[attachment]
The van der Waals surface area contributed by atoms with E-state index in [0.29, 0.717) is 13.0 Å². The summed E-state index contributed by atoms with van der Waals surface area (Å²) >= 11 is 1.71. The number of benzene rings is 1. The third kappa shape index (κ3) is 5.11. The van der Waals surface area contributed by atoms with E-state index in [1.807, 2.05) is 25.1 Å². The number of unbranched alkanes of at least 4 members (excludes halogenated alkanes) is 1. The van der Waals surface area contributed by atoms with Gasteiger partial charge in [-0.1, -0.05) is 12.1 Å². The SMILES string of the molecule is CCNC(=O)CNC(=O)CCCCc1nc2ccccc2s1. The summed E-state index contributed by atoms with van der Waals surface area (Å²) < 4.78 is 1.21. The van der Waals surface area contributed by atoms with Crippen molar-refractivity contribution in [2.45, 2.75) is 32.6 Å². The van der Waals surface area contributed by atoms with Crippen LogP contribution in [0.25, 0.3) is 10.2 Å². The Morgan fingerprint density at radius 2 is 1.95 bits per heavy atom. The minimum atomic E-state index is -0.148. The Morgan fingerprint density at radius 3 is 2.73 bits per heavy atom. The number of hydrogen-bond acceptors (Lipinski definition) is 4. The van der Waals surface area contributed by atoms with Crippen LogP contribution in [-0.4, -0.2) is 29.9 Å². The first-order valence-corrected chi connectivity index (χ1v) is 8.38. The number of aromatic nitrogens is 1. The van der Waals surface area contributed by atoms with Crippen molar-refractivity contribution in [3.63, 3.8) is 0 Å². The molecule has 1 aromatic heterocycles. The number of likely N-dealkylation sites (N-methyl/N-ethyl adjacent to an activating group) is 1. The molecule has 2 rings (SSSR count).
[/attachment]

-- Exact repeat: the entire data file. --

The van der Waals surface area contributed by atoms with E-state index in [0.29, 0.717) is 13.0 Å². The summed E-state index contributed by atoms with van der Waals surface area (Å²) >= 11 is 1.71. The number of benzene rings is 1. The third kappa shape index (κ3) is 5.11. The van der Waals surface area contributed by atoms with E-state index in [1.807, 2.05) is 25.1 Å². The number of unbranched alkanes of at least 4 members (excludes halogenated alkanes) is 1. The van der Waals surface area contributed by atoms with Gasteiger partial charge in [-0.1, -0.05) is 12.1 Å². The SMILES string of the molecule is CCNC(=O)CNC(=O)CCCCc1nc2ccccc2s1. The summed E-state index contributed by atoms with van der Waals surface area (Å²) < 4.78 is 1.21. The van der Waals surface area contributed by atoms with Crippen molar-refractivity contribution in [2.45, 2.75) is 32.6 Å². The van der Waals surface area contributed by atoms with Crippen LogP contribution in [0.25, 0.3) is 10.2 Å². The Morgan fingerprint density at radius 2 is 1.95 bits per heavy atom. The minimum atomic E-state index is -0.148. The Morgan fingerprint density at radius 3 is 2.73 bits per heavy atom. The number of hydrogen-bond acceptors (Lipinski definition) is 4. The van der Waals surface area contributed by atoms with Crippen LogP contribution in [-0.4, -0.2) is 29.9 Å². The first-order valence-corrected chi connectivity index (χ1v) is 8.38. The number of aromatic nitrogens is 1. The van der Waals surface area contributed by atoms with Crippen molar-refractivity contribution in [3.63, 3.8) is 0 Å². The molecule has 1 aromatic heterocycles. The number of likely N-dealkylation sites (N-methyl/N-ethyl adjacent to an activating group) is 1. The molecule has 2 rings (SSSR count).